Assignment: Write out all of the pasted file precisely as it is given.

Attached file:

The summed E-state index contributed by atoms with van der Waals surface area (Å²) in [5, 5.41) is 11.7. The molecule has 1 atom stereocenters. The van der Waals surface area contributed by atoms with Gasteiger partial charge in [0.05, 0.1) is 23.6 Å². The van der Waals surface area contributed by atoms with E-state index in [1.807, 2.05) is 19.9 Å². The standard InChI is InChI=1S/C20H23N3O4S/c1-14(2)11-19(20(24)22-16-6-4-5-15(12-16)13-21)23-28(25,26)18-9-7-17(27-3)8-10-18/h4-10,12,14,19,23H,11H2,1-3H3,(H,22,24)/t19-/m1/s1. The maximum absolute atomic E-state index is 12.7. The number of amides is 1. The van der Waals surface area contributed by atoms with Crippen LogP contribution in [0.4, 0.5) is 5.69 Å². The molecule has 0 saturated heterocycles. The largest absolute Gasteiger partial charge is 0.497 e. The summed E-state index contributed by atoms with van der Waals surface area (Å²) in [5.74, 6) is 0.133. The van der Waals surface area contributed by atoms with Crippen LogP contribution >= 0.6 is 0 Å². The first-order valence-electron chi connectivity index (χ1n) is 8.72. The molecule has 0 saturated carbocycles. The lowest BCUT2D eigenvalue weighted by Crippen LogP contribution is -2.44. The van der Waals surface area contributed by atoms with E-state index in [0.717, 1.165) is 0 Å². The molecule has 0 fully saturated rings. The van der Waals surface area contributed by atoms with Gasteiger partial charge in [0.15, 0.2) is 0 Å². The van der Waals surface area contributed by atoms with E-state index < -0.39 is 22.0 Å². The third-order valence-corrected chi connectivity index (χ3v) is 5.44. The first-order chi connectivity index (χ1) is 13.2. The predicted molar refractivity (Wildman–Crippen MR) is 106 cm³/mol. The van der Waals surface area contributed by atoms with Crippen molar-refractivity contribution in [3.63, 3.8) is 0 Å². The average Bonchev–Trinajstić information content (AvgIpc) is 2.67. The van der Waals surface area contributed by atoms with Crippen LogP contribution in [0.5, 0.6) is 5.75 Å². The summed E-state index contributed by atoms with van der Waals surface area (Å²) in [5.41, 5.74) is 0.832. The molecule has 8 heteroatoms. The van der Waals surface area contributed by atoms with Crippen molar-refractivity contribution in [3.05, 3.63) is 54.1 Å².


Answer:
The summed E-state index contributed by atoms with van der Waals surface area (Å²) in [5, 5.41) is 11.7. The molecule has 1 atom stereocenters. The van der Waals surface area contributed by atoms with Gasteiger partial charge in [0.05, 0.1) is 23.6 Å². The van der Waals surface area contributed by atoms with E-state index in [1.807, 2.05) is 19.9 Å². The standard InChI is InChI=1S/C20H23N3O4S/c1-14(2)11-19(20(24)22-16-6-4-5-15(12-16)13-21)23-28(25,26)18-9-7-17(27-3)8-10-18/h4-10,12,14,19,23H,11H2,1-3H3,(H,22,24)/t19-/m1/s1. The maximum absolute atomic E-state index is 12.7. The number of amides is 1. The van der Waals surface area contributed by atoms with Crippen LogP contribution in [0.4, 0.5) is 5.69 Å². The molecule has 0 saturated heterocycles. The largest absolute Gasteiger partial charge is 0.497 e. The summed E-state index contributed by atoms with van der Waals surface area (Å²) in [5.74, 6) is 0.133. The van der Waals surface area contributed by atoms with Crippen LogP contribution >= 0.6 is 0 Å². The first-order valence-electron chi connectivity index (χ1n) is 8.72. The molecule has 0 saturated carbocycles. The lowest BCUT2D eigenvalue weighted by Crippen LogP contribution is -2.44. The van der Waals surface area contributed by atoms with E-state index in [0.717, 1.165) is 0 Å². The molecule has 0 fully saturated rings. The van der Waals surface area contributed by atoms with Gasteiger partial charge in [0.15, 0.2) is 0 Å². The van der Waals surface area contributed by atoms with E-state index < -0.39 is 22.0 Å². The third-order valence-corrected chi connectivity index (χ3v) is 5.44. The first-order chi connectivity index (χ1) is 13.2. The predicted molar refractivity (Wildman–Crippen MR) is 106 cm³/mol. The van der Waals surface area contributed by atoms with Crippen molar-refractivity contribution in [3.63, 3.8) is 0 Å². The average Bonchev–Trinajstić information content (AvgIpc) is 2.67. The van der Waals surface area contributed by atoms with Crippen LogP contribution in [0.5, 0.6) is 5.75 Å². The summed E-state index contributed by atoms with van der Waals surface area (Å²) in [5.41, 5.74) is 0.832. The molecule has 8 heteroatoms. The van der Waals surface area contributed by atoms with Crippen molar-refractivity contribution in [3.05, 3.63) is 54.1 Å².